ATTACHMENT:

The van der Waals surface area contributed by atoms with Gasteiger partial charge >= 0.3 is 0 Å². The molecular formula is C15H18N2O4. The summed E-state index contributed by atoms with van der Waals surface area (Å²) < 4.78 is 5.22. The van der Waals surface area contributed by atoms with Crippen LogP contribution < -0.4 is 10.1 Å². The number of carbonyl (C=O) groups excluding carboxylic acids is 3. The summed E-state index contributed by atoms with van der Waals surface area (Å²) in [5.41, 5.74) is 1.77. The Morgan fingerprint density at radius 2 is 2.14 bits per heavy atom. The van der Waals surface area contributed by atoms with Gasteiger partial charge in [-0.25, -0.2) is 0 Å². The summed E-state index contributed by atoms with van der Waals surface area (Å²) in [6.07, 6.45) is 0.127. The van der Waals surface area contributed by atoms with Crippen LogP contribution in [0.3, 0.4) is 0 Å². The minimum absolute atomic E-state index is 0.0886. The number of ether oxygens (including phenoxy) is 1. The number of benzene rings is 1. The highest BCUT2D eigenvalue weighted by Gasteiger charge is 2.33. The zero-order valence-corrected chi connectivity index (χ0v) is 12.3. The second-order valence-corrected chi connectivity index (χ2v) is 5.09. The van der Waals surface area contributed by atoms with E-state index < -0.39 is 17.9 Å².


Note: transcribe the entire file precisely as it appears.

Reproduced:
The van der Waals surface area contributed by atoms with Gasteiger partial charge >= 0.3 is 0 Å². The molecular formula is C15H18N2O4. The summed E-state index contributed by atoms with van der Waals surface area (Å²) < 4.78 is 5.22. The van der Waals surface area contributed by atoms with Crippen LogP contribution < -0.4 is 10.1 Å². The number of carbonyl (C=O) groups excluding carboxylic acids is 3. The summed E-state index contributed by atoms with van der Waals surface area (Å²) in [5.41, 5.74) is 1.77. The Morgan fingerprint density at radius 2 is 2.14 bits per heavy atom. The van der Waals surface area contributed by atoms with Gasteiger partial charge in [-0.25, -0.2) is 0 Å². The summed E-state index contributed by atoms with van der Waals surface area (Å²) in [6.07, 6.45) is 0.127. The van der Waals surface area contributed by atoms with Crippen LogP contribution in [0.3, 0.4) is 0 Å². The minimum absolute atomic E-state index is 0.0886. The number of ether oxygens (including phenoxy) is 1. The number of benzene rings is 1. The highest BCUT2D eigenvalue weighted by Gasteiger charge is 2.33. The zero-order valence-corrected chi connectivity index (χ0v) is 12.3. The second-order valence-corrected chi connectivity index (χ2v) is 5.09. The van der Waals surface area contributed by atoms with E-state index < -0.39 is 17.9 Å².